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Dialogue of Cultures
Speaking to an audience of high-ranking politicians, diplomats, and media representatives from the Arab world, Helga Zepp-LaRouche delivered a lecture at the Zayed Centre for Coordination and Follow-Up, in Abu Dhabi, United Arab Emirates, on June 3, 2002, the day after Lyndon LaRouche's strategic address there (Click here for speech). Mrs. Zepp-LaRouche discussed the need to launch a dialogue of cultures, to defeat the dangerous scenario of religious wars. She opened her remarks, by emphasizing the difference in media coverage, between Arab and Western outlets, regarding Israel's aggression against the Palestinian people. Particularly, in the United States, this terrible reality is almost completely suppressed, she said.
Since the events of Sept. 11, 2001, the war against Afghanistan, and the escalation in the Middle East, followed recently by the conflict between Pakistan and India, the "Clash of Civilizations" promoted by Harvard ideologue Samuel Huntington has unfortunately become a reality in the whole of South and West Asia, and a scenario which the practical policy thrust of the United States follows. Huntington's basic thesis is that there are no common features among the great world civilizationsChristianity, Judaism, Islam, Hinduism, Buddhism, or Confucianismand that, therefore, conflict among them is inevitable.
This proves only, Mrs. Zepp-LaRouche told the Arab leaders, that Huntington has not the slightest understanding of any of these cultures. Instead, what lurks behind his thesis is the old colonialist trick of "divide and conquer."
'Peace of Westphalia' in Mideast
Mrs. Zepp-LaRouche asserted the need for countering this idea and policy, by reaching into the past, and finding precedents to overcome religious warfare. Most important of these, is the Peace of Westphalia, which ended the European religious wars of the 16th and 17th Centuries.
In order to establish a dialogue among cultures, and prevent wars, Mrs. Zepp-LaRouche drew on the example provided by the great Cardinal Nicholas of Cusa, who responded to the fall of Constantinople in 1453, with a work, De Pace Fide (On the Peace of Faith). In it, Cusa elaborated a dialogue among religious leaders and philosophers, through which the higher principle of Unity, the One, prevails over the principle of Multiplicity, the Many. Such an approach, she said, together with Cusa's method of the "coincidence of opposites," is what provides a way out of the political problems now plaguing the region.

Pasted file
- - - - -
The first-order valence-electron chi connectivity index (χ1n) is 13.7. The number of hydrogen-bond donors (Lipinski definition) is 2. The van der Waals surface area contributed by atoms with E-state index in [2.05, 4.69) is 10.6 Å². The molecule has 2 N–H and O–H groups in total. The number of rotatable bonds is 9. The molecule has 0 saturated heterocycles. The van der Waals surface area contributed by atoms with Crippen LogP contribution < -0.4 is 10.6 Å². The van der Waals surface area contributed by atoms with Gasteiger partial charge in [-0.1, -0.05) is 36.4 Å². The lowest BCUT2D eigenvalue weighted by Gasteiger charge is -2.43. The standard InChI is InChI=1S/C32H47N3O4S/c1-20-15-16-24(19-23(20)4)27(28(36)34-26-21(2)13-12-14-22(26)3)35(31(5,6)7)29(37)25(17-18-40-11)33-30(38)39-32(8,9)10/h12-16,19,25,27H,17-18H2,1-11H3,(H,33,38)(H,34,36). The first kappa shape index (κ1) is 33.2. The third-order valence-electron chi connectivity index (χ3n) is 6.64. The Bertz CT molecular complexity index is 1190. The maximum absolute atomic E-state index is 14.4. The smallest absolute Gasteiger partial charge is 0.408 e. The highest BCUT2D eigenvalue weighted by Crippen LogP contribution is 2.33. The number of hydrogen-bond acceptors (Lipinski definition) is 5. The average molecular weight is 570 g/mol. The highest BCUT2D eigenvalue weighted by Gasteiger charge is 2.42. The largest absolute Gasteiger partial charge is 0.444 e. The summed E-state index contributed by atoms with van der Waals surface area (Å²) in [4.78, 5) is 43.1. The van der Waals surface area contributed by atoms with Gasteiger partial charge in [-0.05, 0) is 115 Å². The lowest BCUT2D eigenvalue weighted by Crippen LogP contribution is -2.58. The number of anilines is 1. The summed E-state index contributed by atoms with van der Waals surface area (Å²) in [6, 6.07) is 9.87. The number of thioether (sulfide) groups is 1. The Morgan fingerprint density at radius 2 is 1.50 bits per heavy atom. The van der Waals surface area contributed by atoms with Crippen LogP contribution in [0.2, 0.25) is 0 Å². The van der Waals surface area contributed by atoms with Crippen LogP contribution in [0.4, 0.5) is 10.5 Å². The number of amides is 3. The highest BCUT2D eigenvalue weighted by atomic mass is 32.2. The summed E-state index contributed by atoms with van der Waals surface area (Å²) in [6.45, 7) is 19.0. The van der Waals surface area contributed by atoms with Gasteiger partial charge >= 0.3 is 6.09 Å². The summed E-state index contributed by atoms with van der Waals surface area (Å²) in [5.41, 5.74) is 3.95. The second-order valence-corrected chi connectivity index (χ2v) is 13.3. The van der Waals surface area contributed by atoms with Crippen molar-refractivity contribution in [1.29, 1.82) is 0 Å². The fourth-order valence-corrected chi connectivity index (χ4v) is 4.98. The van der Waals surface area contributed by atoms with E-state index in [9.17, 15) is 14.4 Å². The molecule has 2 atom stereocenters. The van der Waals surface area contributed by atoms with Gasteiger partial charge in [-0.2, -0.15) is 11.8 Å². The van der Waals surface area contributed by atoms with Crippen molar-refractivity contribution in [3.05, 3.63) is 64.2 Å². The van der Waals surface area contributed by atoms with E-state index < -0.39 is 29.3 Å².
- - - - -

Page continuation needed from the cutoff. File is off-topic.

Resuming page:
To illustrate this dialogue of cultures through history, Mrs. Zepp-LaRouche identified the common, universal principles in ancient China, Egypt, India, and Mesopotamia, then through the Greek Classical period, into Christian civilization, followed by Islam. Among the highpoints of the dialogue, she singled out the relationship between Charlemagne and the Caliphs of Baghdad, Haroun al-Rashid and al-Mamoun, whose work, especially in translations, helped Europe rediscover the Classical works of the Greeks. (See her February 2002 Conference Presentation for background.)
Addressing the current situation, she appealed to leaders of the Arab amd Islamic world to make the Abbasid dynasty's (750-1254 A.D.) greatness, a model to be replicated. She stressed the importance of the contribution made by Islamic Spain, Andalusia, which was a bridge between Abbasid culture and Europe.
These examples demonstrated that the dialogue of cultures is indeed a reality, absolutely self-evident in thousands of years of human history, during which the torch of progress has been carried by first one, then another culture.
Mrs. Zepp-LaRouche stressed that today, however, mankind is sitting all together in one boat. Whereas in earlier epochs, the collapse of one civilization was paralleled by the rise of another elsewhere in the world, today civilization as a whole is threatened. Either mankind succeeds in finding a solution, or it will plunge into a dark age.
Thus, to avoid the threat of a Clash of Civilizations and a "Hundred Years War," as some have predicted, it is urgent to revive the best tradition of every culture, and to engage in a dialogue from that standpoint. Zepp-LaRouche expressed her confidence that through such a dialogueengaging the noble ideas of a Plato, an al-Farabi, al-Kindi, Confucius, Ibn Sina, Nicholas of Cusa, and so many others (in comparison to whom Huntington is an intellectual dwarf)the participants would be elevated to the point of greater wisdom and good will.
The fact that Mrs. Zepp-LaRouche carried out this discussion at the leading intellectual center in the United Arab Emirates, was emblematic of the dialogue of cultures, already in process.
"Nicolaus of Cusa, Towering Genius of the Renaisance" by Helga Zepp LaRouche
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